When Christmas rolls around Jolly Old St. Nick is ubiquitous. Malls and movies, storybooks and songs feature a rotund ‘Claus with rosy cheeks. In our home, we do not pass on the Santa legend as fact to our children. Sadly, our kids have concluded that Santa goes to other people’s house but not ours. We don’t have a chimney. But Santa is no mere legend. His historic genesis is found in a very real saint of the Christian church: Nicholas of Myra, the Wonder Worker. Cartoonist Jay Stoeckl, author of the acclaimed graphic novel Saint Francis and Brother Duck (link to my review) returns with a new graphic novel telling St. Nicholas’s story. As with Francis’s friend the duck, Nicholas has his own animal companion. Saint Nicholas and the Mouse of Myra tells the events of Nicholas’s life through the eyes of a mouse. His name is Cicero and he is a self-proclaimed philosopher and lover of Socrates and Plato. He is out of step with Nicholas’s faith, though he is often conscripted by Nicholas as an accomplice in clandestine acts of charity.
This was a fun read and a great way for people of all ages to explore the real Saint Nicholas. Cicero makes numerous comments throughout the comic which poke at Nicholas’s later association with Christmas (i.e. Reindeer, Christmas trees, gifting toys to all the children, etc). Nicholas always tells his rodent companion that he has an over-active imagination. Still Stoeckl plays with the legend. At the end of the book, we do not read of Nicholas’s death in the mid-340’s. Instead he and Cicero travel ‘North.’ This isn’t a book bent on destroying kid’s belief in Santa Claus. If anything Stoeckl gives strong hints at the Yuletide connection.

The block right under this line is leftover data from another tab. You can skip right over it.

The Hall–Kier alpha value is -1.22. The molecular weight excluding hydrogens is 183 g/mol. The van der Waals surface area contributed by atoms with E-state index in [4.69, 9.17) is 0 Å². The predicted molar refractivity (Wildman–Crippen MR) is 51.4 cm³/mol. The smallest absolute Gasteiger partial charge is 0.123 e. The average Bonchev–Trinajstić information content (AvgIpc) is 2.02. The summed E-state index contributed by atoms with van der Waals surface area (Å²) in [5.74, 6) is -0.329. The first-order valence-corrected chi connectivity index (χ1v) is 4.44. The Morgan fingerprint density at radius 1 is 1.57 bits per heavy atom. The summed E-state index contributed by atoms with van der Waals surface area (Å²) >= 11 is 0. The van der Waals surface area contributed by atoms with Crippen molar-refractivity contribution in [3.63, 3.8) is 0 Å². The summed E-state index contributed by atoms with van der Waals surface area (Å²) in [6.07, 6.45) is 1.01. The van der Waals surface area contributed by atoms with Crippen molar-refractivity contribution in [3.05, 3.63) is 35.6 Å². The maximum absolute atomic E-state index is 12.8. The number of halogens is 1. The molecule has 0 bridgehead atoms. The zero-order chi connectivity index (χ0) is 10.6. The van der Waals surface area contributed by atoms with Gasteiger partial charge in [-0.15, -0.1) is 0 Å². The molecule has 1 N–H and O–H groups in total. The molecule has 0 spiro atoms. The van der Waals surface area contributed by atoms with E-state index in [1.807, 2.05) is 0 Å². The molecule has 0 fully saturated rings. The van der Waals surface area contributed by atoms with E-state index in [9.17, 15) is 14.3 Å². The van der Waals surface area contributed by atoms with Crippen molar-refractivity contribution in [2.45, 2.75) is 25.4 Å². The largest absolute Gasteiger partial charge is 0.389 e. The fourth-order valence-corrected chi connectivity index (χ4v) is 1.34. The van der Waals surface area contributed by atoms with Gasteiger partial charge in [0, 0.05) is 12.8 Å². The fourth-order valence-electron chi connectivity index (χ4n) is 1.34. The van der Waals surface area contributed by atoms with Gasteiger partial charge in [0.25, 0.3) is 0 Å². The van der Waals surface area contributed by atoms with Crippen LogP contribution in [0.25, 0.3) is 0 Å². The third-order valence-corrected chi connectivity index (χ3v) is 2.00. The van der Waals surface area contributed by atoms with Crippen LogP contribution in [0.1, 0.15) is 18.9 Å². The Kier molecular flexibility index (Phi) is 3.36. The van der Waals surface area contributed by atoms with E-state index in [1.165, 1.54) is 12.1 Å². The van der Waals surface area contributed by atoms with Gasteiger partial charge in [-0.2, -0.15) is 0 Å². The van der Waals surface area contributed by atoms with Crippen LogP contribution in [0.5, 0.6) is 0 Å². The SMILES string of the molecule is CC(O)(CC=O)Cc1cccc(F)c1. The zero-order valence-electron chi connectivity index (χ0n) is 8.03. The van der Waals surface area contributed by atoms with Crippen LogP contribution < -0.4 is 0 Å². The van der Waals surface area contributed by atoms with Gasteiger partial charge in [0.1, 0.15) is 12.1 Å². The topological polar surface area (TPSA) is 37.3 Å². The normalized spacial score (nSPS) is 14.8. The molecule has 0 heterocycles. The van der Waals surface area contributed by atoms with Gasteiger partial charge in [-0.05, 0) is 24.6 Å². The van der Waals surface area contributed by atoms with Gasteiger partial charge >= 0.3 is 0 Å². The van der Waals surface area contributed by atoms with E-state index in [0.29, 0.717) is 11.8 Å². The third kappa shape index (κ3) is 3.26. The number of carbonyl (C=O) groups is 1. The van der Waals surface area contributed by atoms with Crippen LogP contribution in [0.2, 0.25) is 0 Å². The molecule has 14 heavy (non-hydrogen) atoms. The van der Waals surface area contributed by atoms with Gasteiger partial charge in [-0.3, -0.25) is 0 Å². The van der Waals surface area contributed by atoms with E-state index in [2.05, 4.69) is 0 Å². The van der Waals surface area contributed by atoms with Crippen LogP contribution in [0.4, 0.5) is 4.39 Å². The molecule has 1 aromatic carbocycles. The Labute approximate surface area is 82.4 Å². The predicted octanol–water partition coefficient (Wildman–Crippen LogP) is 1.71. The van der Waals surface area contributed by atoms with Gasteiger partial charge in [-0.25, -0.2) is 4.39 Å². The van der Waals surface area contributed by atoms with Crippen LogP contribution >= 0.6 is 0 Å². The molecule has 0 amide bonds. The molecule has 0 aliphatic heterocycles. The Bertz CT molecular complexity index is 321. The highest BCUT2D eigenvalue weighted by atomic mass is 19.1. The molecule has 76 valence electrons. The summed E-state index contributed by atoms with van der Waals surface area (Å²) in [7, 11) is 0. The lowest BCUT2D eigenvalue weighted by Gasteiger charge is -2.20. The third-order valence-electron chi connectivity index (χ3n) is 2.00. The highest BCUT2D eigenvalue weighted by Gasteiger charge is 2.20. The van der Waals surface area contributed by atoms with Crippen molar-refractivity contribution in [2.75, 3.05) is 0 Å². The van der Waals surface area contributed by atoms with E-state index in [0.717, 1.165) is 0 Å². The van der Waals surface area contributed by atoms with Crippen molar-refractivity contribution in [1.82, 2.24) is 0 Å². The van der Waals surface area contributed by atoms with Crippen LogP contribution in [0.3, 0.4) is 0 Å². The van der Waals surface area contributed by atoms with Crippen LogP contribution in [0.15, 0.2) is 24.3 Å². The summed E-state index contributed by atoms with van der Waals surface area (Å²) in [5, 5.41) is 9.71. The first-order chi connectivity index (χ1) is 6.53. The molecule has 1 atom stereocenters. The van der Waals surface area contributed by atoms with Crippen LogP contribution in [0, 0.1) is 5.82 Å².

The stories and legends of the real St. Nicholas are recorded here with the skeptical Cicero’s commentary. We read of Nicholas paying the three dowries for a poor family so that the daughter’s would not be sold off as slaves. We also read of Nicholas bringing bread and coins to the poor of Myra, his confrontation with Arius and the paganism of his day, and his miracles. The mystified mouse doesn’t always know what to make of Nick, but he is won over by the saint’s care for the poor, his unwavering commitment to Christ and his deep humility.
Little is known of the ‘real’ St. Nicholas. Stoeckl is retelling some of the early storieswe have about the saint. Some of the miracle stories sound more like legend than historical fact (i.e. Nicholas resting his coat on a sun beam). Other stories include Nicholas calming the sea, healing others, multiplying barrels of grain, and destroying a pagan temple through prayer. However Stoeckl does feel it necessary to explain how Nicholas could be present at the council of Nicea (325) to refute Arius, though his name does not appear on the historic list of bishops at that council (Nicholas confronts Arius with words and not with a slap or punch as is sometimes claimed).
This is Stoeckl’s second ‘saint’ graphic novel, and therefore invites comparison with the first. I think Saint Francis and Brother Duck is funnier and a little deeper. Stoeckl is steeped in the Franciscan tradition (he is a secular Franciscan) and we know much more about Francis than we do about Nicholas. But there are parts of this story I found really touching. I liked it and I love the comic book format for making the life of the saints come to life. This was an enjoyable read which I am sharing with my kids. I give this four stars: ★★★★
Thank you to Paraclete Press for providing me a copy of this book in exchange for my honest review.